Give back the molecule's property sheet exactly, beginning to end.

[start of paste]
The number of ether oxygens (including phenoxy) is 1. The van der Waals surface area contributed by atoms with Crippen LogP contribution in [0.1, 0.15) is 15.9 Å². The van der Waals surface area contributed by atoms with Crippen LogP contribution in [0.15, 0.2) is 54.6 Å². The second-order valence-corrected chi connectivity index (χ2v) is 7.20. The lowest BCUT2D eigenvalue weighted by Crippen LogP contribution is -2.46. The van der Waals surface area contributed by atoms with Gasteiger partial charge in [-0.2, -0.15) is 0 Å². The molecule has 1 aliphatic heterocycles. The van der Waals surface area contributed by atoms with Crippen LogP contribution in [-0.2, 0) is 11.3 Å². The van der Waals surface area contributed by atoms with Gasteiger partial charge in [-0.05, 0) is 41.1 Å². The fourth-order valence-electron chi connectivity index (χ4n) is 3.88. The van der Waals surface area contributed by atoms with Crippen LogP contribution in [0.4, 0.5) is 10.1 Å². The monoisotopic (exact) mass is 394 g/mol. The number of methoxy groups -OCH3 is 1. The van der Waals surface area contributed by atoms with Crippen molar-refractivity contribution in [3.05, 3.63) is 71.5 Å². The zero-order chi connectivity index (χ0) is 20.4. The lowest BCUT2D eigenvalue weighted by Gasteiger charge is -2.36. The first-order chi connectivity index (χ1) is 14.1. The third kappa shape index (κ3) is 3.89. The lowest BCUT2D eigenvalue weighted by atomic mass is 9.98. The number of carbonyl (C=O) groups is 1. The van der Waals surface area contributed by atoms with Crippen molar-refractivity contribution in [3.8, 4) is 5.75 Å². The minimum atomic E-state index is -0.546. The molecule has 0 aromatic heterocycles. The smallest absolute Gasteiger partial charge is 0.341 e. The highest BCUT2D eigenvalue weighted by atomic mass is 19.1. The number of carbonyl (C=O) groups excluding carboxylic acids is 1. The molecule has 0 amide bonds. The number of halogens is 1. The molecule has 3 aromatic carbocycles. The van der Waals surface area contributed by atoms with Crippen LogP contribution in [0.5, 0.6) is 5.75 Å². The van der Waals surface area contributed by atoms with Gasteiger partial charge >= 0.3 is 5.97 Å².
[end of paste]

The number of ether oxygens (including phenoxy) is 1. The van der Waals surface area contributed by atoms with Crippen LogP contribution in [0.1, 0.15) is 15.9 Å². The van der Waals surface area contributed by atoms with Crippen LogP contribution in [0.15, 0.2) is 54.6 Å². The second-order valence-corrected chi connectivity index (χ2v) is 7.20. The lowest BCUT2D eigenvalue weighted by Crippen LogP contribution is -2.46. The van der Waals surface area contributed by atoms with Gasteiger partial charge in [-0.2, -0.15) is 0 Å². The molecule has 1 aliphatic heterocycles. The van der Waals surface area contributed by atoms with Crippen LogP contribution in [-0.2, 0) is 11.3 Å². The van der Waals surface area contributed by atoms with Gasteiger partial charge in [-0.05, 0) is 41.1 Å². The fourth-order valence-electron chi connectivity index (χ4n) is 3.88. The van der Waals surface area contributed by atoms with Crippen LogP contribution in [0.4, 0.5) is 10.1 Å². The monoisotopic (exact) mass is 394 g/mol. The number of methoxy groups -OCH3 is 1. The van der Waals surface area contributed by atoms with Crippen molar-refractivity contribution in [3.05, 3.63) is 71.5 Å². The zero-order chi connectivity index (χ0) is 20.4. The lowest BCUT2D eigenvalue weighted by Gasteiger charge is -2.36. The first-order chi connectivity index (χ1) is 14.1. The third kappa shape index (κ3) is 3.89. The lowest BCUT2D eigenvalue weighted by atomic mass is 9.98. The number of carbonyl (C=O) groups is 1. The van der Waals surface area contributed by atoms with Crippen molar-refractivity contribution in [3.8, 4) is 5.75 Å². The minimum atomic E-state index is -0.546. The molecule has 0 aromatic heterocycles. The smallest absolute Gasteiger partial charge is 0.341 e. The highest BCUT2D eigenvalue weighted by atomic mass is 19.1. The number of carbonyl (C=O) groups excluding carboxylic acids is 1. The molecule has 0 amide bonds. The number of halogens is 1. The molecule has 3 aromatic carbocycles. The van der Waals surface area contributed by atoms with Crippen LogP contribution in [0.5, 0.6) is 5.75 Å². The van der Waals surface area contributed by atoms with Gasteiger partial charge >= 0.3 is 5.97 Å².